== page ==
Their stringent attitude towards marriage has led to thousands of Israelis traveling abroad each year for civil marriages in order to avoid dealing with the Rabbinate.

Recently, a woman converted by Rabbi Adin Steinsalz, one of the world’s outstanding Torah scholars, was obliged to marry abroad because her conversion was not considered legal in Israel.

There are 350,000 Israelis, including young soldiers in the IDF, who are not halachically Jewish and who have been actively dissuaded by the Rabbinate’s conversion tribunals from becoming Jews. Alas, there is no Ashkenazi or Sephardi rabbi today of the stature of the late Rabbi Ovadia Yosef, who refused to be intimidated and courageously addressed the halachic problem of the Jewishness of the Ethiopian aliya. The current leadership of the Chief Rabbinate itself symbolizes the decline of the institution. In the past, it was headed by distinguished Zionist rabbis like Rabbi Isaac Herzog and Rabbi Shlomo Goren, who were certainly more learned and no less pious than recent incumbents.

Rabbi David Lau, the haredi son of former chief Rabbi Israel Lau, was recently elected Ashkenazi chief rabbi. It was subsequently disclosed that he had entered into a pact with the extreme ultra-Orthodox Rabbi Avraham Sherman, giving him the power to veto any changes in the Rabbinate’s position on conversion, marriage or divorce. Rabbi Sherman had previously achieved notoriety when he had retroactively disqualified thousands of conversions recognized by the Chief Rabbinate – a move unprecedented in Jewish history.

But these problems extend even beyond the ultra-Orthodox anti-Zionists and encompass “hardal” elements within the Tekuma faction of the religious Zionist Bayit Yehudi party – who, while totally committed to Zionism and excelling in military service, share similar approaches with the haredim on halachic stringency and a world view. Their role model is Rabbi Dov Lior, Kiryat Arba’s chief rabbi, who described Baruch Goldstein, perpetrator of the 1994 Cave of the Patriarchs massacre in Hebron, as “holier than all the martyrs of the Holocaust.”

Despite promises to launch major reforms in the rabbinical arena, Bayit Yehudi has been remarkably silent on these issues. Under pressure from his right-wing elements, Minister Naftali Bennett seems to have soft-pedaled from his commitment to involve the haredim in the workforce and contribute towards the draft or national service. Moreover, if implemented, the initiative by some of the hardal elements to form a religious Zionist counterpart to the Shas Council of Torah sages would spell the death knell of the traditional religious Zionist movement, which adamantly insisted that rabbis should not be in a position to veto or influence political decisions.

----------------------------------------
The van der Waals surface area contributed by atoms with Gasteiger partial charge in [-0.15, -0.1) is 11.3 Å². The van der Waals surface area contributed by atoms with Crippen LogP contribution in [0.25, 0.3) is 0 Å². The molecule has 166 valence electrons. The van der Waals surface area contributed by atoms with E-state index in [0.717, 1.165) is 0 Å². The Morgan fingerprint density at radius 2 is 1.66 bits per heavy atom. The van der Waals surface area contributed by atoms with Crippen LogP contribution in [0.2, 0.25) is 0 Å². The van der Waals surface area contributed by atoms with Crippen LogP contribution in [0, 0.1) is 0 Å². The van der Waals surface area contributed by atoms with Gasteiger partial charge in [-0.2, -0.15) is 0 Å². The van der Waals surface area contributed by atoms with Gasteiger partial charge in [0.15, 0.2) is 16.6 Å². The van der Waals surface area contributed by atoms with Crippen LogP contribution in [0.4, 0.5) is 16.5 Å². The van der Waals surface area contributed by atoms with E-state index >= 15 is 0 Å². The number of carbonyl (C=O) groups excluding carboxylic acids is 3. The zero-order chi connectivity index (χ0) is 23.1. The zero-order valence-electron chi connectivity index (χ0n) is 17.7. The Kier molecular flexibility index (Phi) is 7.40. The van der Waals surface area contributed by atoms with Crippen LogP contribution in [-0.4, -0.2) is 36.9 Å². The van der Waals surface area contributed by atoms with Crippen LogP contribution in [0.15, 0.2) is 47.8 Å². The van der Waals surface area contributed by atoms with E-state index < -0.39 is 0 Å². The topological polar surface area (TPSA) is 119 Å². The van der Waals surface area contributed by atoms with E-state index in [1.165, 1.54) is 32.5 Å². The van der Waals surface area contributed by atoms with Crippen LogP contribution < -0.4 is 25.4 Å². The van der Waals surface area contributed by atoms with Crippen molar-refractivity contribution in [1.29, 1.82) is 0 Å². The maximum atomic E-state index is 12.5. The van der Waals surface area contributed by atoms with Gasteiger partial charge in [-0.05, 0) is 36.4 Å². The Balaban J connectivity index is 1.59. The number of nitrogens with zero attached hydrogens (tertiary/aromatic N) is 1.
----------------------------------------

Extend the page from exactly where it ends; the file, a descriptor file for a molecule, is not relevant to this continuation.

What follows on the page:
One major positive change has been the passage of the Tzohar Bill, which allows couples to register with rabbis of their preference for their marriages. Tzohar is an extraordinarily important and constructive organization of devoted rabbis who reach out to the disenfranchised masses in their effort to imbue compassion and understanding and counteract the prevailing negative rabbinical image. Other dynamic organizations such as Beit Morasha and Itim are also seeking to build bridges and actively address such major issues as conversion that have been woefully neglected and even violently opposed.

If the status quo is maintained, we will suffer further polarization. With haredi parties currently lacking the political leverage to impose their will on the nation, there is now an opportunity to introduce major reforms and bypass the bureaucratic and corrupt rabbinical administration. The Chief Rabbinate should be decentralized. This will prevent cronyism, allow reform of the current structure of the religious councils and their grossly inflated salaries and enable individual Jewish communities to create their own rabbinical tribunals (batei din). Haredim should be free to practice their lifestyle but not to impose their standards on the nation. Orthodox Jewry survived throughout thousands of years in exile, scattered in different parts of the world without a centrally controlled rabbinate. We have the opportunity today of establishing a compassionate Zionist rabbinate, well versed in worldly knowledge as in sacred texts, to respond to the needs of the entire nation.

The writer’s website can be viewed at www.wordfromjerusalem.

com. He may be contacted at ileibler@leibler.com.